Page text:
Benton’s father looked him in the eye and delivered a solemn reply: “Son, if you play the other guys’ game, you always lose. Stay with what you know, do what you know how to do, and eventually, quality will win out.”

Benton heeded his father’s advice and persevered, curing his hams the old-fashioned way. After receiving an initial coating of cure, the hams are aged, cured again and smoked.

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“Some chefs want hams that are aged for 14 months, and others want them aged for 18 months or more,” Benton says. “We cater to the preferences of individual customers.”

Curing bacon is a quicker process. “From start to finish, it takes four to five weeks,” Benton says. “We put it in cure for 10 days, put it out on racks in another cooler for 10 days, age it for eight to 10 days, and then take it into the smokehouse for three days.”

Once the bacon cools, it’s ready to be sliced, packaged and shipped.

Benton's Smoky Mountain Country Hams

A Trendy Title

Madisonville residents have always loved Benton’s pork products, but since the early 1990s, the brand’s distinctive, smoky flavor has found increasing popularity outside the rural community – and outside Tennessee. Benton credits John Fleer, former chef at Blackberry Farm in Walland, for spreading the word.

“Fleer bought some of our meat and used it in his recipes. One day, he called and told me he wanted to develop a menu largely around our products and asked permission to put our name on the menu.” Stunned, Benton agreed.

Benton's Smoky Mountain Country Hams

Because Fleer shared the products with other chefs who visited Blackberry Farm, Benton started to receive orders from all over the country.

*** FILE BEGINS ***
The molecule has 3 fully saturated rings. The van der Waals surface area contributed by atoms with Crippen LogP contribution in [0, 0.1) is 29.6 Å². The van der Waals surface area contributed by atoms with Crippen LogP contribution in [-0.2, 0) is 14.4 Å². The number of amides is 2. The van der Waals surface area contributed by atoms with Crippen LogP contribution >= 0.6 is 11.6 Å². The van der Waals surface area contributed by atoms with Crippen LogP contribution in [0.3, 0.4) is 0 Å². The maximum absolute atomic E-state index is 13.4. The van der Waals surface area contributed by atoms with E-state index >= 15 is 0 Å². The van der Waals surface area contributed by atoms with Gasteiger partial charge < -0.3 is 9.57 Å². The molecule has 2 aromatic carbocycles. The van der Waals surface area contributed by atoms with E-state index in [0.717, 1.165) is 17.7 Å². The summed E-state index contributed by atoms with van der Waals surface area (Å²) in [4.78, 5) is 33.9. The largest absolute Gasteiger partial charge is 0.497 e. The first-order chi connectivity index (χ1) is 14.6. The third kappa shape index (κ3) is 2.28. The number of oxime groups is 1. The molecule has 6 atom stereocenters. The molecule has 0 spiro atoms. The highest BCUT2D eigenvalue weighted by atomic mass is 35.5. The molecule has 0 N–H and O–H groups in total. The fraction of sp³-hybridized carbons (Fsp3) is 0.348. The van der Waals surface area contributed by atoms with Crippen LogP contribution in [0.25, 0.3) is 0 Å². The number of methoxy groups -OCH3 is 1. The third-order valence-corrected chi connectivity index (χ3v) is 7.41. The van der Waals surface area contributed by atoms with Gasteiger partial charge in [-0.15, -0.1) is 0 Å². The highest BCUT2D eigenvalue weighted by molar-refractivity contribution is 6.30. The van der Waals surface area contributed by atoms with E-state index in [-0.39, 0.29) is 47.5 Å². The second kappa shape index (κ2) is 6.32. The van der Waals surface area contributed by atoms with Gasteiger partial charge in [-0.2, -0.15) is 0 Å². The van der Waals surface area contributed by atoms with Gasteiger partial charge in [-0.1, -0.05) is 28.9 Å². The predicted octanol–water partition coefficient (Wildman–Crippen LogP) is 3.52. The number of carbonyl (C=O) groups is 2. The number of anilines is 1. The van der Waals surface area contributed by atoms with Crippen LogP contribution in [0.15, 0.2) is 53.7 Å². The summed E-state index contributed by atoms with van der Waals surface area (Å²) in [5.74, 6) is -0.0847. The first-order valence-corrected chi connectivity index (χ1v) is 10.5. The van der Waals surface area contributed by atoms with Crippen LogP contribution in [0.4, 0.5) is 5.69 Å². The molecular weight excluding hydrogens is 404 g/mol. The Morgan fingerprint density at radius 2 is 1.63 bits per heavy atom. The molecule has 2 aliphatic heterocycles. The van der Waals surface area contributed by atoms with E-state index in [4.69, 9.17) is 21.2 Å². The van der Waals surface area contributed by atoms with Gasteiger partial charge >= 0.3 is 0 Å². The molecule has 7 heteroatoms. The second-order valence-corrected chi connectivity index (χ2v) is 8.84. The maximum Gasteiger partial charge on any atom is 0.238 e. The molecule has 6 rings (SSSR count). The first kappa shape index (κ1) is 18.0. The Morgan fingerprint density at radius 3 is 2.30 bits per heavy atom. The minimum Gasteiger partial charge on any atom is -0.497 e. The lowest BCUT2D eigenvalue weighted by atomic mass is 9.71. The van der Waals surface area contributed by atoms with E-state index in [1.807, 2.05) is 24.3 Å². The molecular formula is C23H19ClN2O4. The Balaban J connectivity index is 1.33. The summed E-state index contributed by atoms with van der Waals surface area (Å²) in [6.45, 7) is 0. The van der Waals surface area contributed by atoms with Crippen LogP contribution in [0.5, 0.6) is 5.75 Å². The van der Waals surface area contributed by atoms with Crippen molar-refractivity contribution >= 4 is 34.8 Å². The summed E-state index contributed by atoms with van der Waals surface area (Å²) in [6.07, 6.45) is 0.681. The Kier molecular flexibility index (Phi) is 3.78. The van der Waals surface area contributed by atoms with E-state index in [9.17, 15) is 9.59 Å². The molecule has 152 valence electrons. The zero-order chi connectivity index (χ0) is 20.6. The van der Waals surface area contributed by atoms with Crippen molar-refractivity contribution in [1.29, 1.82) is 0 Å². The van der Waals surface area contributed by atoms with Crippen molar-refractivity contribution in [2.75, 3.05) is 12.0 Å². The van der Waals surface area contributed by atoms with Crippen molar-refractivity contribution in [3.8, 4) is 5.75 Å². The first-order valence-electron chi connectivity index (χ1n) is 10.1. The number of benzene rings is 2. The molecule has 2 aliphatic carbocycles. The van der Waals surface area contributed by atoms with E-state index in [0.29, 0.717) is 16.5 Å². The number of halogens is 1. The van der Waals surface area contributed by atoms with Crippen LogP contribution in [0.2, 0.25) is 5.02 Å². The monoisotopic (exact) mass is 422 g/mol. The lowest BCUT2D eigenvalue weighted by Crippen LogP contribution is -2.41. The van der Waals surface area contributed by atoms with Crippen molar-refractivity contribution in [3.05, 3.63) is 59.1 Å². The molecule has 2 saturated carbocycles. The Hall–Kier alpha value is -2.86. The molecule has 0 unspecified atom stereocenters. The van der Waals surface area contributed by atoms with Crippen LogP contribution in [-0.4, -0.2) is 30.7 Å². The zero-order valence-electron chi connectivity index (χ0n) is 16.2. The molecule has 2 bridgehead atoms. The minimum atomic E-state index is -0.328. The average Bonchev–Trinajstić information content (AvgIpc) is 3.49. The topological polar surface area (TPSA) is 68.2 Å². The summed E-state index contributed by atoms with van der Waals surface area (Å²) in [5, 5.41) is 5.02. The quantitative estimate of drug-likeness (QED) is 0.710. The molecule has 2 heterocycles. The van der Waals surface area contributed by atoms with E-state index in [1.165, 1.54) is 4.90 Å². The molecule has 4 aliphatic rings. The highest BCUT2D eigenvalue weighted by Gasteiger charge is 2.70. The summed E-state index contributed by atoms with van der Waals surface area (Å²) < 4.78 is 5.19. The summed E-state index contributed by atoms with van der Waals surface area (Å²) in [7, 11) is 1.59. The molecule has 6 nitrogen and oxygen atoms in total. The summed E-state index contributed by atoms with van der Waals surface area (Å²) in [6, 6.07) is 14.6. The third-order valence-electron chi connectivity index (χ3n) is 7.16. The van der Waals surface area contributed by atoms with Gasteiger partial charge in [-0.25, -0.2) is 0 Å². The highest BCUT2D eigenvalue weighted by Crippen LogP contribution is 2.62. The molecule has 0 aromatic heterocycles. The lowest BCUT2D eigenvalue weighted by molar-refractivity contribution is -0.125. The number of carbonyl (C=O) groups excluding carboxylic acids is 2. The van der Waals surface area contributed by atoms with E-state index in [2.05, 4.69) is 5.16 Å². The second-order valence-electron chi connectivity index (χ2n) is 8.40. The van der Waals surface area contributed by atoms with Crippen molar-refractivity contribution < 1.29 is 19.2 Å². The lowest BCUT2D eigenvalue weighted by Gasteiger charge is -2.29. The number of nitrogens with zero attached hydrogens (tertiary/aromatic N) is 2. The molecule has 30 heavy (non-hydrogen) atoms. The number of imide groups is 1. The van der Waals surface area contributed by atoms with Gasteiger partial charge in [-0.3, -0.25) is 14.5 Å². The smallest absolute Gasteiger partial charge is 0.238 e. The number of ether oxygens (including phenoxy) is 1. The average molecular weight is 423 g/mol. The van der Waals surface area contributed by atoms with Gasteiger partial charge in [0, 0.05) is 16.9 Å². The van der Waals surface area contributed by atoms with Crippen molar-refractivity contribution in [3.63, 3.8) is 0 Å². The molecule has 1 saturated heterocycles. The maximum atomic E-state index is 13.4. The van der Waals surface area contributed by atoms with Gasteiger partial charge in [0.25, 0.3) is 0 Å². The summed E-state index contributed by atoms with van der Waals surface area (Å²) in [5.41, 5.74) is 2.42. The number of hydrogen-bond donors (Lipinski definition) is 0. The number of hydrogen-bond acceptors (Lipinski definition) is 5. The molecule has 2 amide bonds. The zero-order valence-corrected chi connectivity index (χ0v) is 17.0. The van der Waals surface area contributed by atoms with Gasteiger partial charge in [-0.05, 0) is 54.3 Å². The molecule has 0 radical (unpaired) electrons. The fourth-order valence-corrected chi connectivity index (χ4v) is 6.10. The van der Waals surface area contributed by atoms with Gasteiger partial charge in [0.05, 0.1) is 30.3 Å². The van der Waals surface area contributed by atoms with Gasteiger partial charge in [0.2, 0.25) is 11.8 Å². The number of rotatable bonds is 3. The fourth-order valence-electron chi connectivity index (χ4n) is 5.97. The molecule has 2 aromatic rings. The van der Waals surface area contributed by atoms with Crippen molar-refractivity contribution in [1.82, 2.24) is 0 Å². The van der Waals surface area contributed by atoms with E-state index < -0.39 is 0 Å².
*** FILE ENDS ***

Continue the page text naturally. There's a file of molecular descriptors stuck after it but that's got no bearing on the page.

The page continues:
“We are so lucky,” he says. “Today, we ship our meats to some of the best chefs and restaurants in the U.S., from New York City to California’s Napa Valley.”

 

Dozens of locally owned Tennessee restaurants serve Benton’s bacon or ham, often citing the brand on their menus. If you’d rather incorporate the smoky flavor of Benton’s into your own dishes, stop by one of the following retailers:

  • Benton’s Smoky Mountain Hams Store, 2603 Highway 411 N., Madisonville
  • Three Rivers Market, 1100 N. Central St., Knoxville
  • Turnip Truck Natural Market, 970 Woodland St., Nashville
  • Pruett’s Market, 1210 Taft Hwy., Signal Mountain
  • Archers Food Center, 27 West Norris Rd., Norris

You can also order Benton’s products online at bentonscountryhams2.com or via telephone at (423) 442-5003.

 

2 Comments

  1. Brenda Huckaby

    April 6, 2016 at 8:40 pm

    I have always purchased our ham directly from your store but have never noticed – is the country ham packaged so that it does not have to be refrigerated until open? My husband is a Shriner in Knoxville and we are having an even next month that will bring 1000-2000 Shriners to Pigeon Forge. Our Corvette Unit is putting together a basket of goodies that are made in Tennessee. I would love to get a small package of country ham for the basket if it doesn’t have to be refrigerated?

    • Rachel Bertone

      April 7, 2016 at 11:19 am

      Hi Brenda,

      Thanks for your comment! We featured a story on Benton’s Smoky Mountain Country Hams and are not directly affiliated with the company. Please contact them directly at (423) 442-5003. Thanks!

      Rachel Bertone
      editor, TN Home and Farm